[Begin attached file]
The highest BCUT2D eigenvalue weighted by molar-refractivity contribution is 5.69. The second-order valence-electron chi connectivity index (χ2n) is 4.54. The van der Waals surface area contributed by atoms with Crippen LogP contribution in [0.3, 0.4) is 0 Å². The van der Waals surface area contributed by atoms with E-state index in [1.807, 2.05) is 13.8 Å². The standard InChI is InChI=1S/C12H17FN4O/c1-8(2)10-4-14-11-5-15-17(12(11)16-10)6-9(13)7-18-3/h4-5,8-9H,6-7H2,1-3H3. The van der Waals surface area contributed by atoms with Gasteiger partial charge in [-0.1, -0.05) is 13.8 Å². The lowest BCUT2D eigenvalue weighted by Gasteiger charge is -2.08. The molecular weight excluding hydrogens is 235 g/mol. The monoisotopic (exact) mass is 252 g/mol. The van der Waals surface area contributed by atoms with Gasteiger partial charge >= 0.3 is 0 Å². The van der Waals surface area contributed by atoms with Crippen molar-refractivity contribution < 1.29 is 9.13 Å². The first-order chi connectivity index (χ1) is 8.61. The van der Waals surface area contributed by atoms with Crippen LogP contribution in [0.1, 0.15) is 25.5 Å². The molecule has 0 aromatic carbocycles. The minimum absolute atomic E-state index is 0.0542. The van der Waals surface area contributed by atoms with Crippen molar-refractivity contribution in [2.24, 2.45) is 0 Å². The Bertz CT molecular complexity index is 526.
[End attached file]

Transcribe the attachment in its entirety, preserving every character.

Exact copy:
The highest BCUT2D eigenvalue weighted by molar-refractivity contribution is 5.69. The second-order valence-electron chi connectivity index (χ2n) is 4.54. The van der Waals surface area contributed by atoms with Crippen LogP contribution in [0.3, 0.4) is 0 Å². The van der Waals surface area contributed by atoms with E-state index in [1.807, 2.05) is 13.8 Å². The standard InChI is InChI=1S/C12H17FN4O/c1-8(2)10-4-14-11-5-15-17(12(11)16-10)6-9(13)7-18-3/h4-5,8-9H,6-7H2,1-3H3. The van der Waals surface area contributed by atoms with Gasteiger partial charge in [-0.1, -0.05) is 13.8 Å². The lowest BCUT2D eigenvalue weighted by Gasteiger charge is -2.08. The molecular weight excluding hydrogens is 235 g/mol. The monoisotopic (exact) mass is 252 g/mol. The van der Waals surface area contributed by atoms with Gasteiger partial charge >= 0.3 is 0 Å². The van der Waals surface area contributed by atoms with Crippen molar-refractivity contribution < 1.29 is 9.13 Å². The first-order chi connectivity index (χ1) is 8.61. The van der Waals surface area contributed by atoms with Crippen LogP contribution in [0.1, 0.15) is 25.5 Å². The molecule has 0 aromatic carbocycles. The minimum absolute atomic E-state index is 0.0542. The van der Waals surface area contributed by atoms with Crippen molar-refractivity contribution in [2.24, 2.45) is 0 Å². The Bertz CT molecular complexity index is 526.